Young children want to try doing many things for themselves. An eighteen-month-old wants to push buttons, put a key in the keyhole, walk down the steps, and turn the light on.
A two-year old wants to assert his independence by pulling the wrapper off his candy, taking his shirt off, and putting a DVD in the player, while a three-year-old wants to put his shoes on, get his own vitamin out of the jar, use the computer, and pour his own juice. Sometimes children are successful at the tasks they choose for themselves, and at other times they struggle in frustration because they lack skills and dexterity. Still, the drive to do for themselves is very strong: “Don’t help me!”
Parents who respect their child’s desire to do things for himself help him develop a strong sense of autonomy. Since self-image is partly determined by the way you respond to your child’s desire for independence, your child will feel good about himself when he’s allowed to tackle jobs on his own. On the other hand, if you discourage your child too often, and do for him what he wants to do on his own or do for him what he’s capable of doing, he’ll begin to doubt his own abilities. When children doubt themselves during these years, it impacts their self-esteem during their elementary school years. Therefore, the message, “You’re capable,” needs to be strong during the early years.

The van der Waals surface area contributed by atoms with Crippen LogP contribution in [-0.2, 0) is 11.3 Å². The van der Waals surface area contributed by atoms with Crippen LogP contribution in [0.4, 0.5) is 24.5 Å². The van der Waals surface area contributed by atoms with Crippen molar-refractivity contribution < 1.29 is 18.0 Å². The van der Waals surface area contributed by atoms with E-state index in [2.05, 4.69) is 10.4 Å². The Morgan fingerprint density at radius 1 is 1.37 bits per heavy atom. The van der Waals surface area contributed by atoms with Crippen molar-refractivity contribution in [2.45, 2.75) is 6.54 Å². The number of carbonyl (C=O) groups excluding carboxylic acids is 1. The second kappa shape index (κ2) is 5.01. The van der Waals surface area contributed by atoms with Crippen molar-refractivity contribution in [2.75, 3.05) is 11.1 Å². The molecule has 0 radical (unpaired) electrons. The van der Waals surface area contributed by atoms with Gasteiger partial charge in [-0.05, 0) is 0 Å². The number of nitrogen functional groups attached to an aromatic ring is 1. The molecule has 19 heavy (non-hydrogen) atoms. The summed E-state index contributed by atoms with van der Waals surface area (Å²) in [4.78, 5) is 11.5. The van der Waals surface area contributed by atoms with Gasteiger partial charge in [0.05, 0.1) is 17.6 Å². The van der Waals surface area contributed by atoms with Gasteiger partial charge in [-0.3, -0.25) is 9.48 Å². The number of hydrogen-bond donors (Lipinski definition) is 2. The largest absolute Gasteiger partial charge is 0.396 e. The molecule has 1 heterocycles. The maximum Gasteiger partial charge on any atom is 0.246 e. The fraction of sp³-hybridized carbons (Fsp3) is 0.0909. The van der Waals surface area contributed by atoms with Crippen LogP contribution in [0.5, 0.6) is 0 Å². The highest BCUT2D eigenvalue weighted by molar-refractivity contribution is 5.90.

In general, you should let your child at least start a task he’s interested in. If he’s unsuccessful, offer guidance, and if he’s unable to follow your suggestions, offer to do the job for him. Don’t jump in too soon because you find it difficult to watch your child struggle with a task. You may naturally want to help, but often your child doesn’t want help. If you find it too hard to stay uninvolved, occupy yourself with something else while your child works.